Parshat Vayakhel-Pekudei

By Cantor Jonathan L. Friedmann, Ph.D., ’10, Academic Dean, Master of Jewish Studies Program and Rabbinical School

“Listen to the Bells”

Exodus 39 details the making of the High Priest’s sacral vestments (bigdei kodesh), including the breastplate, ephod, robe, tunic, headdress, and sash. Echoing Exodus 28, instructions are given for yarns, linens, cords, shoulder-pieces, mounted stones, braided chains, embroidery, and other ornaments, along with cloth pomegranates and golden bells affixed to the hem of the robe. With the latter adornment, the priest was not only separated in appearance, but also in sound.

Bells (pa’amonim) were a common feature of priestly attire in the ancient world. A statue of a priest found in northwest Syria includes a row of bells near the hem of the robe. Greek philosopher Plutarch compared the bells of the Hebrew High Priest to the Dionysian cult (Quaestiones convivales, 672a). The extra-canonical book of Sirach notes their pleasing tones (45:9), while Josephus called the alteration of fringes and golden bells a “beautiful contrivance” (Ant. iii. 7.4).

Priestly bells were not simply decorative or strictly musical. Their primary purpose was apotropaic: scaring off evil spirits. According to Exodus 28:35, Aaron “shall wear [the bell-lined robe] while officiating, so that the sound of it is heard when he comes into the sanctuary before the Lord and when he goes out—that he may not die.”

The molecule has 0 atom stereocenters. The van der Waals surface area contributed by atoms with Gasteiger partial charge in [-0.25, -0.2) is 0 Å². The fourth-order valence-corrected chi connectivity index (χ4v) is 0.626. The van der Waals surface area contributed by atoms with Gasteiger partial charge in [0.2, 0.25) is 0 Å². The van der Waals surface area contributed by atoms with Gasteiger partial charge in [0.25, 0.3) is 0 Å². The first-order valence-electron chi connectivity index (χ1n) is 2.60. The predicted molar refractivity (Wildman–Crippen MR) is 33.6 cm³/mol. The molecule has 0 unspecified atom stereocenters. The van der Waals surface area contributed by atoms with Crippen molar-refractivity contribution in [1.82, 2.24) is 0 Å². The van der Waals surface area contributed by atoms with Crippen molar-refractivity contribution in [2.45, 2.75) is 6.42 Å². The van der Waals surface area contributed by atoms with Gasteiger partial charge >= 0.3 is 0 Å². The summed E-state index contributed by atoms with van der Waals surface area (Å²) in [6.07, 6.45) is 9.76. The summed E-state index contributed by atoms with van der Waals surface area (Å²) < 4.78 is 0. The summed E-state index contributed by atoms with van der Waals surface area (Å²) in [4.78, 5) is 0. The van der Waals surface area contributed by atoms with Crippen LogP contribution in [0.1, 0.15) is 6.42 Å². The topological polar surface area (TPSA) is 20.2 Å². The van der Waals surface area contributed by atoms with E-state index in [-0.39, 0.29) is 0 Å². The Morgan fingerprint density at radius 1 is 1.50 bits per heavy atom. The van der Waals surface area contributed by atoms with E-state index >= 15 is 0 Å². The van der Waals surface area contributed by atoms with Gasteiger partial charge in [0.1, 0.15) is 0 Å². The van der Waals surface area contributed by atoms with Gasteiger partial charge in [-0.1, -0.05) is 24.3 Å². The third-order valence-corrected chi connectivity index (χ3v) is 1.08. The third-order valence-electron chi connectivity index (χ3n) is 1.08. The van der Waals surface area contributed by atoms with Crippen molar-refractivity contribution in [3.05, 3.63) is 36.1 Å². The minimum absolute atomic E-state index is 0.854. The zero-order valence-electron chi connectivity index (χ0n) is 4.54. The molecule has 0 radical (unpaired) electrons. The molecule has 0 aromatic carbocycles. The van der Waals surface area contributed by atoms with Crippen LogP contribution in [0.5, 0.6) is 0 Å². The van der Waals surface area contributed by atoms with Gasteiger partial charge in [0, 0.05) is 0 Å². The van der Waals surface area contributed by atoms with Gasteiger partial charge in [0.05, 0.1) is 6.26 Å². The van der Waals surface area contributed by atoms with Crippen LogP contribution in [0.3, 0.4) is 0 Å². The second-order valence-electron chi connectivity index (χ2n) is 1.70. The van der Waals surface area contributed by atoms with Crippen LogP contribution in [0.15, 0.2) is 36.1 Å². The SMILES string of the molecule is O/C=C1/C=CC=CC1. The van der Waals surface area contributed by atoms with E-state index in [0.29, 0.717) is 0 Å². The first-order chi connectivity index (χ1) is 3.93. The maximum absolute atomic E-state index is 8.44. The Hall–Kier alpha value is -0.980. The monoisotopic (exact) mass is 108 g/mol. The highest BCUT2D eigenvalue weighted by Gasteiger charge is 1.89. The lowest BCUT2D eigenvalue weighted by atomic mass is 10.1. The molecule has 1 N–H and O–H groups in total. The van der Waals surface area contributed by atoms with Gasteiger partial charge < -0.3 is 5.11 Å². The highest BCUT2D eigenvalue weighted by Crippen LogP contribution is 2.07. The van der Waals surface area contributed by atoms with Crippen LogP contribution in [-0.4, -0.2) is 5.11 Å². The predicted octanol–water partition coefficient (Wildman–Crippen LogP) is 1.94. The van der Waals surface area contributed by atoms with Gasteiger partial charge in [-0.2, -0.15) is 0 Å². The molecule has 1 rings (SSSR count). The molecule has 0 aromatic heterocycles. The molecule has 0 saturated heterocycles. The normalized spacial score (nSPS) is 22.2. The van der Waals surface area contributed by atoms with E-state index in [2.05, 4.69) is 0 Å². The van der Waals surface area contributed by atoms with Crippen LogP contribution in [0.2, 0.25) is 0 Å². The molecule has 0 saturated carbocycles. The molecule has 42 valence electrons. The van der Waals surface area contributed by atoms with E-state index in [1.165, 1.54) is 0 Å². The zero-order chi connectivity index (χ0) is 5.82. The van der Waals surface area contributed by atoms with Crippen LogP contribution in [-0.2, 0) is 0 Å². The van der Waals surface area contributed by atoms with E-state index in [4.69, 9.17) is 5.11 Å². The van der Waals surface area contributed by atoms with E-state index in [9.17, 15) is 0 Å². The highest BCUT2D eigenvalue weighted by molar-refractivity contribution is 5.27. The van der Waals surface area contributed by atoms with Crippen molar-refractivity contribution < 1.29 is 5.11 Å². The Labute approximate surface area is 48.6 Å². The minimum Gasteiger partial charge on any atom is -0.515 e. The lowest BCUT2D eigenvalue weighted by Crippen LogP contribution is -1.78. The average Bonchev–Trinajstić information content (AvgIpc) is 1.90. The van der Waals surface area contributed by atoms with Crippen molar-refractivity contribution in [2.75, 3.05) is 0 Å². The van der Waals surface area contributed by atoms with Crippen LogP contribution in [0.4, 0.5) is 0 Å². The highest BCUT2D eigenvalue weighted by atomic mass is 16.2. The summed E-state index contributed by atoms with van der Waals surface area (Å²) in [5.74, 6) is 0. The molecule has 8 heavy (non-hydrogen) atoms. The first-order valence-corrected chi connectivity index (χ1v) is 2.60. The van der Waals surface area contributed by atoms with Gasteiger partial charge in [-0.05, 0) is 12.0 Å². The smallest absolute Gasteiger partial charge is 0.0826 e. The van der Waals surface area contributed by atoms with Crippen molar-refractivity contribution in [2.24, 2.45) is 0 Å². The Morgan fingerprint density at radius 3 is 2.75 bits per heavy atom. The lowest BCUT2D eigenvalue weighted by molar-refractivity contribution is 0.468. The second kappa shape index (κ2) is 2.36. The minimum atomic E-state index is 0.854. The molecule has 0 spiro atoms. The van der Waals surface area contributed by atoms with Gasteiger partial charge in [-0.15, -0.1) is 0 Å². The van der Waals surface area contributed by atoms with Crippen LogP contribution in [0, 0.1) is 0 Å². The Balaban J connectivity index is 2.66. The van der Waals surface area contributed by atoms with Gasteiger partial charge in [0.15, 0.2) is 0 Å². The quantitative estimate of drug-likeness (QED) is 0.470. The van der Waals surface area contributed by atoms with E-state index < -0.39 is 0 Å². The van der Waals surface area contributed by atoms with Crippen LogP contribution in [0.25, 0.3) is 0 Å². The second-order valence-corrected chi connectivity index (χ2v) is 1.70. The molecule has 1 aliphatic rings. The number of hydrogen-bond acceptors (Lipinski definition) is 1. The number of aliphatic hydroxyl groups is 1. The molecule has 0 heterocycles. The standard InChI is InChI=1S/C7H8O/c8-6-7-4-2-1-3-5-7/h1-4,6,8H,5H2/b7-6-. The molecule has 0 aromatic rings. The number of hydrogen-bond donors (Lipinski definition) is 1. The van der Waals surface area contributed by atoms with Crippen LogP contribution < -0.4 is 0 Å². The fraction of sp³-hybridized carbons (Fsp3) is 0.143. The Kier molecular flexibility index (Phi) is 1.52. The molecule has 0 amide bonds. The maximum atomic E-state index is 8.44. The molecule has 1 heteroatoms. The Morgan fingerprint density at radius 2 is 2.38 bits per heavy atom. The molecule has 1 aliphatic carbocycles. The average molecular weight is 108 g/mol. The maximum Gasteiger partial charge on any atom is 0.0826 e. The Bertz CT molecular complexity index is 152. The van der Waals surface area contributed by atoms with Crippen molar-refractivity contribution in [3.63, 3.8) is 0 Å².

Evil spirits lurking in thresholds and liminal spaces are staples of mythology. The motif is present with Aaron, who was safe inside the holy place, but needed protection when entering and exiting. More specifically, the bells were thought to summon divine power to frighten off the hovering spirits. Josephus touched on this by linking the golden bells to thunder and the pomegranates to lightning—signs of divine might (Ant. iii. 7.7). Maimonides commented that a High Priest entering the sanctuary without his bell-lined robe was “liable for death at the hand of Heaven” (Mishneh Torah, Hilkhot Klei ha-Mikdash 10:4).

These beliefs highlight the perceived magical-mystical power of sound. Unlike a physical or seeable object, sound has no tangible shape or substance. It enters the invisible pathway of hearing and is processed through the mysterious channels of emotion. As such, sound is conceived as a line of communication with the equally invisible supernatural realm.

Some of this associative potency remains with us today. Torah scrolls are customarily dressed in mantles and bell-adorned breastplates and crowns. This “scroll-as-priest” imagery signals the transfer of authority from the sacred person to the sacred text. And, on a spiritual-psychological level, the jingling Torah bells act as a shield against negative energies.

[A longer version of this d’var Torah was published as “The Magical Sound of Priestly Bells,” Jewish Bible Quarterly 46:1 (2018).]